Story Preservation Initiative®

Preserving the Stories of Our Lives by capturing the voices, words, and meanderings of artists, scientists, writers, poets, musicians, and eyewitnesses to history. Listen, learn, and be amazed! WEB: www.storypreservation.org

Donating = Love <3

Each Story Preservation recording takes, on average, 40 hours to produce. That includes research, writing, recording, editing, transcribing, more editing, tracking, mastering, and – finally – distribution to libraries and upload to our blog and Learning Lab sites.

And that’s just the fun stuff!

Thousands of hours more are spent working to sustain the organization.

If you find value in what we do, please consider making a tax-deductible donation – in any amount that suits your budget.  Click here to donate, because …

.

.

Stories Matter

Books are Meant to be Shared

books_custom-55d67cfd22a2a799169bff4d86d2f17f349dc474-s6-c30

Story Preservation wishes to thank the family of Pulitzer Prize winning poet Maxine Kumin and long-time Kumin family friend Suzy Colt for gifting a large selection of Maxine’s books to our lending library.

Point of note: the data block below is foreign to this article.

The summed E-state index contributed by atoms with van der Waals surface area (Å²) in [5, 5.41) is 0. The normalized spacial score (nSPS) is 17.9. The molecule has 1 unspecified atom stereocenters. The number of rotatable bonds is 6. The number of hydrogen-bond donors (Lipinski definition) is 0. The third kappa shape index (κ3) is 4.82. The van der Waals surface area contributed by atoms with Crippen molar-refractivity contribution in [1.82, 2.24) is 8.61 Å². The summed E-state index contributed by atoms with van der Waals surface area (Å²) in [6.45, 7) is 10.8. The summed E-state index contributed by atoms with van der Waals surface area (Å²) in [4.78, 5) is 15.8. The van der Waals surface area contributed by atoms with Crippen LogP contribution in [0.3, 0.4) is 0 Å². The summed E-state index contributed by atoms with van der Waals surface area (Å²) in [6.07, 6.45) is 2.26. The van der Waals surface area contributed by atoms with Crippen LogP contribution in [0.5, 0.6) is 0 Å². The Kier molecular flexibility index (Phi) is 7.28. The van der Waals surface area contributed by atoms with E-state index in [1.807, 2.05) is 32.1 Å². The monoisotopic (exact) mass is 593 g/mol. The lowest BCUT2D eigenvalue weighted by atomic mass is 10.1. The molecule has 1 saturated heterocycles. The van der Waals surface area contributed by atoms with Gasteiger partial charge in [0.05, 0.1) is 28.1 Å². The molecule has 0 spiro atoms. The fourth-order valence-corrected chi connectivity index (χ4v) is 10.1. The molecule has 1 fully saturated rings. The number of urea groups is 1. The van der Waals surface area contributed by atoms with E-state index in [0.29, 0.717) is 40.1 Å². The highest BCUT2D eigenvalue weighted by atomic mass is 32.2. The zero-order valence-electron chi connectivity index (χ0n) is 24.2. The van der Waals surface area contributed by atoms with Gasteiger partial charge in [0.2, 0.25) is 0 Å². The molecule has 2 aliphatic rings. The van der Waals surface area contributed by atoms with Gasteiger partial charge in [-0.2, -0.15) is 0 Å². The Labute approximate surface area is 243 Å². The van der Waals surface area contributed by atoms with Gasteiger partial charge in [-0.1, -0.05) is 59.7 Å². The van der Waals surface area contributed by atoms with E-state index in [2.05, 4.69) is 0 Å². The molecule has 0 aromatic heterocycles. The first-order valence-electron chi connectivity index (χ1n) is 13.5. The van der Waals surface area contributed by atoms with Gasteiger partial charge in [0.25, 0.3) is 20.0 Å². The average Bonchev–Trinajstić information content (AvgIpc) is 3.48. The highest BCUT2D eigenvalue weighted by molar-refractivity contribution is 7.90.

Included: 

  • And Short the Season, W.W. Norton, 2014 (paperback)
  • Still to Mow, W.W. Norton, 2007 (paperback)
  • Jack and Other New Poems,W.W. Norton, 2005
  • Bringing Together: Uncollected Early Poems 1958-1988, W.W. Norton, 2003 (paperback)
  • The Long Marriage, W.W. Norton, 2001
  • Connecting the Dots, W.W. Norton, 1996
  • Up Country, Harper & Row, 1972
  • The Nightmare Factory, Harper & Row, 1970 (paperback)
  • Lizzie! Seven Stories Press, 2014
  • Quit Monks or Die, Story Line Press, 1999 (paperback)
  • The Roots of Things, Northwestern Univ. Press, 2010 (paperback)
  • Always Beginning, Copper Canyon Press, 2000 (paperback)
  • Inside the Halo and Beyond,W.W. Norton, 1999
  • The Pawnbroker’s Daughter, A Memoir, W.W. Norton, 2015
  • Oh, Harry!, Roaring Brook Press, 2011
  • What Color is Caesar?,Candlewick Press, 2010
  • Mites to Mastadons, Houghton, Mifflin, 2006